Communication Studies

Graduate Degree Introduction


The Master of Arts program in Communication Studies provides advanced study of human communication in its various and diverse forms, contexts, and processes. The program prepares students to pursue academic and professional career paths such as a Ph.D. in the field, Community College instruction, or a career in the communication industry. The Master of Arts program in Communication Studies includes coursework in the following areas:

  • Performance, Language, and Cultural Studies (including seminars in Performance Studies, Textual Studies, Communication and Language, Feminist Perspectives on Communication, Intercultural Communication, and Communication and Technology)
  • Rhetorical Studies (including seminars in Classical Rhetoric, Contemporary Rhetoric, Postmodern Rhetoric, and Applied Rhetorical Studies)
  • Communication Theory (including seminars in Communication Theory, Interpersonal Communication, Group Communication, and Organizational Communication Research)

The department’s graduate program is governed by the principle that the student should have the opportunity to study and to conduct original research in areas of the student¹s primary interests. Thus, the department seeks to balance two concerns: (a) to permit each student to tailor the Program of Study to individual interests and abilities; and (b) to insure that all students acquire a coherent perspective within the field of communication. The ultimate objective is to prepare students to assume socially responsible and productive roles within their chosen professions.

The program comprises thirty-three units of coursework in Communication Studies selected in consultation with advisors. For the culminating experience, students will choose from directed comprehensive studies, a thesis, or an applied scholarly project. 

Student Learning Outcomes

Students receiving a Master's degree from the Communication Studies Department will be able to:

  1. Critically examine how communication affects the social construction of reality.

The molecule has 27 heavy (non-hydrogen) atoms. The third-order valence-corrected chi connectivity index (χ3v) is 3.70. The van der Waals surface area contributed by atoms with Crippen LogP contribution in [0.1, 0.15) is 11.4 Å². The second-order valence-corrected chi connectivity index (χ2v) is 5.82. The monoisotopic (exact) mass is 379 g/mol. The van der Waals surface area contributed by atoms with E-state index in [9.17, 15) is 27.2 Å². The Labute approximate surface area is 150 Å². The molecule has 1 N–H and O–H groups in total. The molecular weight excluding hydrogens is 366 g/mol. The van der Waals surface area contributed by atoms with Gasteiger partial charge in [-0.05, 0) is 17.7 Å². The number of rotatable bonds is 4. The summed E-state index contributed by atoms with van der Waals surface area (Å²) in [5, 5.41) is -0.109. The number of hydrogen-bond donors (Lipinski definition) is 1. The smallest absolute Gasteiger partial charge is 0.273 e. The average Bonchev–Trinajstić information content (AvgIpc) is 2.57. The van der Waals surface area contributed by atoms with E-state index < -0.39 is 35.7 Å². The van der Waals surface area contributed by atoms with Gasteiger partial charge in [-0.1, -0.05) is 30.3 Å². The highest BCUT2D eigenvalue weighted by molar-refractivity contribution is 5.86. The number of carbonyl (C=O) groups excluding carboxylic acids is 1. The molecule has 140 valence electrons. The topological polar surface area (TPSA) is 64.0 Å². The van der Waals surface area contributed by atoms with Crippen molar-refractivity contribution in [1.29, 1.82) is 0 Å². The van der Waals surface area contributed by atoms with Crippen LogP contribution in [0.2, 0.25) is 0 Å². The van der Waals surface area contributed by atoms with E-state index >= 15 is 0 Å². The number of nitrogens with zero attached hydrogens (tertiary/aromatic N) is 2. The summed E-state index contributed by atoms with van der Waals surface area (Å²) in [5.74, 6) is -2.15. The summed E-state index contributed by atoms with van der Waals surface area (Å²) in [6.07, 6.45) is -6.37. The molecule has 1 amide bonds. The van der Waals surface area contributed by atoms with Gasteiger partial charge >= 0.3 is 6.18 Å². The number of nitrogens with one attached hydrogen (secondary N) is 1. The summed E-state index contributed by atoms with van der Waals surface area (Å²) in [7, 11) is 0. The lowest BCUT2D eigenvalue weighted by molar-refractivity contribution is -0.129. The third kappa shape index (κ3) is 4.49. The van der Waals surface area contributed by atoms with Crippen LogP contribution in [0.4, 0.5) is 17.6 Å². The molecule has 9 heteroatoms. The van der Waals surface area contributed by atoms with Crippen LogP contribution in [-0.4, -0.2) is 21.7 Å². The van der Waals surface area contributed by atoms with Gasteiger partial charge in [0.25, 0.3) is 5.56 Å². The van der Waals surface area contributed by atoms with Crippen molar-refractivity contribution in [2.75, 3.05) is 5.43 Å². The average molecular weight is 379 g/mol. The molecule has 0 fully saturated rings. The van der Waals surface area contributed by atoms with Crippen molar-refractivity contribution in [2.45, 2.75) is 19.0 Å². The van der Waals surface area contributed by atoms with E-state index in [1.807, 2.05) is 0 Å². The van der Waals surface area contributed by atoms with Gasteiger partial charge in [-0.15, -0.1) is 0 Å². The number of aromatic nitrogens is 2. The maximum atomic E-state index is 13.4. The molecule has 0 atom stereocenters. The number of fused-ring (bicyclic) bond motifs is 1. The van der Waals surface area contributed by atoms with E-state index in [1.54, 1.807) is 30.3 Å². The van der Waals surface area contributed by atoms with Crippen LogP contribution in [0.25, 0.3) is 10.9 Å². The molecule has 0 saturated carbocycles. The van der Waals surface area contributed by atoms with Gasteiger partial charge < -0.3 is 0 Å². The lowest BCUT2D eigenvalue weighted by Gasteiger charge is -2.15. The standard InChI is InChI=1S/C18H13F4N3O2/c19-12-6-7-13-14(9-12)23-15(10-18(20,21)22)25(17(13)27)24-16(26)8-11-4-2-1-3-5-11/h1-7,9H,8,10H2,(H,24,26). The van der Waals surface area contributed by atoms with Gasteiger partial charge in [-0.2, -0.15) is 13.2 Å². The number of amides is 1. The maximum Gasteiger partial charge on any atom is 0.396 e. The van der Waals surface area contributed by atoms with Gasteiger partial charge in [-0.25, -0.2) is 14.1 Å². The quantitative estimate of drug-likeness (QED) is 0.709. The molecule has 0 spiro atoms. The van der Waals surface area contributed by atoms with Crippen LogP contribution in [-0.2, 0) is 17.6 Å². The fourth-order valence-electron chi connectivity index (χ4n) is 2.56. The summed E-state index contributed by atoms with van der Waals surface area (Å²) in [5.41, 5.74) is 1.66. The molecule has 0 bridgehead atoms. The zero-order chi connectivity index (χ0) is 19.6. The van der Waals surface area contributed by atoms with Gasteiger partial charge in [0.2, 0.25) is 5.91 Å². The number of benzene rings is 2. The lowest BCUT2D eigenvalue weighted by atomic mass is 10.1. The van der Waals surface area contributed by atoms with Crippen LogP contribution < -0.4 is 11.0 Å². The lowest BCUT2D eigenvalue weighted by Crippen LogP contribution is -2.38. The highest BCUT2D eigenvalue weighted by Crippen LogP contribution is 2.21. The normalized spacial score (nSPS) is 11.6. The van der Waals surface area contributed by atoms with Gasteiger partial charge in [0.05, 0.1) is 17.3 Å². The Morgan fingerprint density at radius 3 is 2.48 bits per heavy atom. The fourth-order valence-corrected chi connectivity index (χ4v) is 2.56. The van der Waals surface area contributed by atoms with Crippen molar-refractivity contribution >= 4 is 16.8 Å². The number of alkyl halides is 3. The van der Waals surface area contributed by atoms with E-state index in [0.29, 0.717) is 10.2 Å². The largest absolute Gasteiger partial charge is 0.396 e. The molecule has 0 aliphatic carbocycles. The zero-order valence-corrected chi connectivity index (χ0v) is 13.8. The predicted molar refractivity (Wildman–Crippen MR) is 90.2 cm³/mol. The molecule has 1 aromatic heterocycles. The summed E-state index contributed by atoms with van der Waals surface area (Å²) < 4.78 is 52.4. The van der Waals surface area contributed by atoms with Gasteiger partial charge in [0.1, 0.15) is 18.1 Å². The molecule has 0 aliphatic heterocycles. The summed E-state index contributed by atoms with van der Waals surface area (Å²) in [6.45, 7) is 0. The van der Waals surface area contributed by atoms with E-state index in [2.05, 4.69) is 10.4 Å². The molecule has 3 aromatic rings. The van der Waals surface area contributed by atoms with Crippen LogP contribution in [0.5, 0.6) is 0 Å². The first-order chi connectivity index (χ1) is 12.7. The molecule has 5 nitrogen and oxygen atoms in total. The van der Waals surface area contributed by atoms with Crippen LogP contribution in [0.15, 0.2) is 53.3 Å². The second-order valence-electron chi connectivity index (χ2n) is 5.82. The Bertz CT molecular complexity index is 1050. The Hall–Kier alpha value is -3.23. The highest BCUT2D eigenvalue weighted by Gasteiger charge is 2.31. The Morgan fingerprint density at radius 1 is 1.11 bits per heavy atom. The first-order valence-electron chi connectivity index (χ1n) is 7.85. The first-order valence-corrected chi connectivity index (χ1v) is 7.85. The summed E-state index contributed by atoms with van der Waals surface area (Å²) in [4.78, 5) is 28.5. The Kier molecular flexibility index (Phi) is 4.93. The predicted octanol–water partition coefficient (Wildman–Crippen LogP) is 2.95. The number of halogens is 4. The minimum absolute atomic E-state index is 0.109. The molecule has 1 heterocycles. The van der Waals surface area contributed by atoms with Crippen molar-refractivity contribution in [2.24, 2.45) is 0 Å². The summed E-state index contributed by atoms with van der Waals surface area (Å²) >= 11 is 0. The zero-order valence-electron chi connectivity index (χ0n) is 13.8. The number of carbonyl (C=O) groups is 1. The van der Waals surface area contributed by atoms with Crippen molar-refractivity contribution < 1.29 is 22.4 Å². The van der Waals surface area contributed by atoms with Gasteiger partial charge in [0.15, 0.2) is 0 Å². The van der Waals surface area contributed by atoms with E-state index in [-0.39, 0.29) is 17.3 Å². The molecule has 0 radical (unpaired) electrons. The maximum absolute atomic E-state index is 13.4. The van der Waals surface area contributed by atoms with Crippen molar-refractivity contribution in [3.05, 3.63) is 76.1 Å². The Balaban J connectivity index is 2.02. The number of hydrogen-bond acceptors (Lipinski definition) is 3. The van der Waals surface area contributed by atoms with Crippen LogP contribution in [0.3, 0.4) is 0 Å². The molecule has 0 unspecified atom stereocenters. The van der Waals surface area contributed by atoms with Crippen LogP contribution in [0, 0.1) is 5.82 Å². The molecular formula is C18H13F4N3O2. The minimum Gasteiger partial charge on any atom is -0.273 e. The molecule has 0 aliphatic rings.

2. Define and discuss some basic tenets or theories of human communication from the perspective of one or more specific areas of the field (Rhetoric, Communication Theory, and Performance, Language and Cultural Studies).
  3. Critically assess and analyze scholarly writing in the field.
  4. Analyze and critically interpret/evaluate communication practices and research.
  5. Analyze and critically evaluate the relationship between communication and culture.

Requirements for Acceptance into the Master of Arts Program

Applicants to the M.A. in Communication Studies need to meet both the university and the department requirements. Department admission requirements are higher than university criteria (For example, the university G.P.A. standard is a 2.5, but the Department of Communication Studies requires a 3.0). University standards for admission to graduate study will normally be a determining factor in granting a student classified status in the program. These requirements include completion of the Upper Division Writing Proficiency Exam and a Bachelor's degree. Any student who is admitted to the graduate program on a Conditionally Classified basis is required to meet ALL conditions for fully Classified status by the time s/he has completed 12 units of coursework in the graduate program.

The Communication Studies Department no longer requires the GRE for graduate admission. 


Undergraduate Preparatory Courses

The Master of Arts in Communication Studies provides advanced study of human communication. Graduate students are expected to have a solid grasp of the fundamentals of communication studies before beginning the program. Students who come to the program with an undergraduate degree in communication are generally assumed to have received a basic understanding of these fundamentals from their undergraduate program.

Students entering the program with an undergraduate degree in a different field may be encouraged to take undergraduate preparatory coursework in order to demonstrate competence in the basic fundamentals of Communication Studies. In some cases, students with a communication degree may also be encouraged to take one or more of these courses. The advisability of undergraduate preparatory work will be determined in consultation with the Graduate Coordinator, but in general, students without a degree in Communication Studies will find that they can be far more successful in our graduate seminars if they are able to take one or more of the following undergraduate courses: 


Study of the complex relationships among culture, language, and performance in communication. Examination of theory, behavior, practice, and criticism from aesthetic and sociocultural perspectives, with emphasis on contemporary research in language, culture, and performance studies.


Theories of rhetoric from classical Greece and Rome to the present. Critical methodologies inherent in rhetorical theories of each period are applied to typical examples of public discourse of that period.


Survey of multiple theoretical perspectives on the study of human communication. Examination of the relationships among communication theory and other areas of study within the field of Communication Studies.